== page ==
Knitting is no longer just in the realm of those with a senior citizen bus pass and a weekly retirement check. Forget demi-couture, we’re basking in the era of DIY couture. And what better way to keep yourself toasty when global warming sends us minus temperatures than a home-knitted, practically free, one-of-a-kind scarf? You could tell us that Platform doesn’t do eco-friendly but we just wouldn’t believe you.


YOU NEED: 2 x 4mm knitting needles and a couple of balls of double knitting wool, or any wool as thick as double knitting wool.

1. To start off you need to tie a slip knot. This can be confusing, but it’s like riding a bike once you’ve got the hang of it. First wrap the end of the wool round your index and middle fingers twice (check the picture) and pull the one nearest to your knuckles forwards under the other wool. This should create an adjustable knot, with a loop that you should feed onto one of your needles and tighten. This forms the first stitch.

2. Now you need to ‘cast on’ (knit the first row of stitches), which means you need to master the knit stitch. Again, this can seem like the most complicated thing since the first time someone told you to solve a rubix cube, but it’s pretty logical and you’ll be able to do it like clockwork once you get the basics.

Pass the second knitting needle through the slip knot. Loop the wool over the top of this needle and pull this wool though the slip knot using the tip of the needle. You now need to pass this loop back onto the original needle.

This is the basic cast-on stitch finished, so just repeat this until you’ve done as many stitches as you can be bothered/want. Keep it in mind that the finished piece will almost always be wider than the first row; you probably want around 30ish stitches for a reasonably thick scarf.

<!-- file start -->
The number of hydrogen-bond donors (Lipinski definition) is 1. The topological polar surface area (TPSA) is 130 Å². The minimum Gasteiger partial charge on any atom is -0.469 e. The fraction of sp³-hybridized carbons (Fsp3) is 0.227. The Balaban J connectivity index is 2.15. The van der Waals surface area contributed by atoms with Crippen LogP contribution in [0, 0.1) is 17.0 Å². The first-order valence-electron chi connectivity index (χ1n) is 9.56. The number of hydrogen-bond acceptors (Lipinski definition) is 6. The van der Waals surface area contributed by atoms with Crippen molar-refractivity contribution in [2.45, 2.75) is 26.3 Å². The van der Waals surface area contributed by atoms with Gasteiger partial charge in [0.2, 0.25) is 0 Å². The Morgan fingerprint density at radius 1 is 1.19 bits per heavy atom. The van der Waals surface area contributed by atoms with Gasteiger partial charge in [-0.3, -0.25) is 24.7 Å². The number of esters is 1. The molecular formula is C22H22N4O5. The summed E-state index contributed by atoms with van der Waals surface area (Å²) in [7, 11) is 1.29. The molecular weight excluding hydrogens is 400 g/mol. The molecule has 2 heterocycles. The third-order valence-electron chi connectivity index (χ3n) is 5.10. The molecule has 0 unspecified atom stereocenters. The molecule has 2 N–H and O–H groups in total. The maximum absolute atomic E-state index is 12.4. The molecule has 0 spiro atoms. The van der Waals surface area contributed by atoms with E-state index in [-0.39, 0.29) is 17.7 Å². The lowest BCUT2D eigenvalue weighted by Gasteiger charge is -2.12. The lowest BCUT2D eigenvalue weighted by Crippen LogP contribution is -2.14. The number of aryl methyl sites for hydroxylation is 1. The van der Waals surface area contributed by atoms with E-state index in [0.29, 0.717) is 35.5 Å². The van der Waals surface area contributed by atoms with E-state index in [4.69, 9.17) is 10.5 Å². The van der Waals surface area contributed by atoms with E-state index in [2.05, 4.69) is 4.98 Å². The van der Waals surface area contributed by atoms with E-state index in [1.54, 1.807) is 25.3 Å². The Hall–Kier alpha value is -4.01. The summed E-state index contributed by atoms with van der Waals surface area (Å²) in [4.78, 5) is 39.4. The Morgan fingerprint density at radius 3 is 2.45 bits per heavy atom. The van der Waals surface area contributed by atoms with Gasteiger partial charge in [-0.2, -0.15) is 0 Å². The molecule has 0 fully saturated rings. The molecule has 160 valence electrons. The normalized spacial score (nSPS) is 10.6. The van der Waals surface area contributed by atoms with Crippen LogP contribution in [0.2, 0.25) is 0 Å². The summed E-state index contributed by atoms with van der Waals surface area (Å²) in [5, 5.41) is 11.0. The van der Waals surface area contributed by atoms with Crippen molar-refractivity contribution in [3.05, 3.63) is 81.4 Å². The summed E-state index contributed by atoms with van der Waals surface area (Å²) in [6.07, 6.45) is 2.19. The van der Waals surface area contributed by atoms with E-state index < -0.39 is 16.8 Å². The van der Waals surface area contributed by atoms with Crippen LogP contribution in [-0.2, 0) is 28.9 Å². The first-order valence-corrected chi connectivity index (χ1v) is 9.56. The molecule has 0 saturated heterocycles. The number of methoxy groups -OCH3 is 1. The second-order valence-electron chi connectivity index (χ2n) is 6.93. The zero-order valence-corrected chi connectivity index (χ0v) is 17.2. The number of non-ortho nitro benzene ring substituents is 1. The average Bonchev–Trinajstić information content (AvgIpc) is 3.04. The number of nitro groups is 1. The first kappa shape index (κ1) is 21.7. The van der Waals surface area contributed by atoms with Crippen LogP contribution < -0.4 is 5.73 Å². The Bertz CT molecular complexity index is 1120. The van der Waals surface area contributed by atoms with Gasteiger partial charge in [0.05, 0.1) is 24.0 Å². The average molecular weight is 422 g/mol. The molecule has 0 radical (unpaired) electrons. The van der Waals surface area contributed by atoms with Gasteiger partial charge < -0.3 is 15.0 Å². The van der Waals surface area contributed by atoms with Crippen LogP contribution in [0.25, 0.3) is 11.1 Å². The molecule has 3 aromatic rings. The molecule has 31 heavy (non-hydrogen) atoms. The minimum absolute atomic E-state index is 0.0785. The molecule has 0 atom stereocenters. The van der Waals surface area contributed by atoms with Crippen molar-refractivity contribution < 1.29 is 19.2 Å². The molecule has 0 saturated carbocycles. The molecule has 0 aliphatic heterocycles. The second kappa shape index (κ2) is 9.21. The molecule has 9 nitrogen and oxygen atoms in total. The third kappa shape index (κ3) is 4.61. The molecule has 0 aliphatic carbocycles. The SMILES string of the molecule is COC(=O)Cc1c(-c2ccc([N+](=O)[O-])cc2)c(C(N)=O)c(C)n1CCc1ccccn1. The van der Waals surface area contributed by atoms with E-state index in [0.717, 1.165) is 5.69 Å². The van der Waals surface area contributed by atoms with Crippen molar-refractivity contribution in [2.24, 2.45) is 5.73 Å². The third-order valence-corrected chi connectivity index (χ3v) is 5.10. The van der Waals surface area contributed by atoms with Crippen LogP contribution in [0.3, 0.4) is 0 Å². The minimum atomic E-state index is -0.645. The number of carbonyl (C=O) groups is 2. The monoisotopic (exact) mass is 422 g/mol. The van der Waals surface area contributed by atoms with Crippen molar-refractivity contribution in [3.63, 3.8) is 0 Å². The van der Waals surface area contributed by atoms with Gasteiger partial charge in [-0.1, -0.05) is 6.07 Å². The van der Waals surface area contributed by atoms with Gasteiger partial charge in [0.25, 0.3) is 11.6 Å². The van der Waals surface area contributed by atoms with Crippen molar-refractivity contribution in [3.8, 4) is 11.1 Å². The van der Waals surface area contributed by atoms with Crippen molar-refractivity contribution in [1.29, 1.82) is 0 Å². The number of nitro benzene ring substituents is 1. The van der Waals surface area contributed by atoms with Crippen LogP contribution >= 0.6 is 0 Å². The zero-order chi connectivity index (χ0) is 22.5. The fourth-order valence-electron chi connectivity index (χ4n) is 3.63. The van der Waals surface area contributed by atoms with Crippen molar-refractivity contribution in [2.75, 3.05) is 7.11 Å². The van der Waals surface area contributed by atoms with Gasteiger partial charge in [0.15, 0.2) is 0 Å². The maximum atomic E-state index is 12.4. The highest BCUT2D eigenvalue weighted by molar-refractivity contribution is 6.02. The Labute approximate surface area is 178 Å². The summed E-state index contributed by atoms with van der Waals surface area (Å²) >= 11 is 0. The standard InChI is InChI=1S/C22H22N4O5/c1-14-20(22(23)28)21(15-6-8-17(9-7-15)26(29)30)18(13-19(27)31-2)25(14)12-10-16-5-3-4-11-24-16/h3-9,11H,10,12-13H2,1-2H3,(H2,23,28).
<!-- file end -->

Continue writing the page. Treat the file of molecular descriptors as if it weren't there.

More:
3. Once you’ve cast on as many stitches as you want, you need to get down to proper knitting. This is almost exactly the same as the casting on knit stitch, but instead of passing the finished stitch back onto the first needle you keep it on the second and then go onto the next stitch. Exciting, we know.

4. From here you can either go amateur and just repeat the knit stitch row over row, which will give you a bumpy texture which looks a bit untidy. Or, alternatively, you can do the purl stitch, which is basically the knit stitch backwards. To do the purl stitch, pass the needle from the back through to the front of the loop on the needle, pass the wool round the needle and pull it through to the back. Carry on with this until you get to the end of the row. Whichever you choose at first, your knitting will probably have more holes than Topshop’s latest ripped t-shirt, but your wares won’t always look like a bad accident in a haberdashery store.

Used row upon row, the purl and knit stitches give the same effect, but if you alternate the two you end up with one bumpy side and one smooth side. This is known as stocking stitch and is the stitch you’re most likely to find on any commercial knitted stuff, like t-shirts and socks, and it’s what you want to use on your scarf.

To get a scarf you just have to carry on knitting for ages until it’s long enough, so the skinnier the scarf the less time it will take you, obviously. Once you’re done you can burn it, knit yourself a bodysuit, or be super cool with it flung over one shoulder and brag in a raised voice about how you ‘designed it yourself’ while out on the pull. Either way, you’ll be that bit warmer and won’t have to betray MTV by switching on your central heating.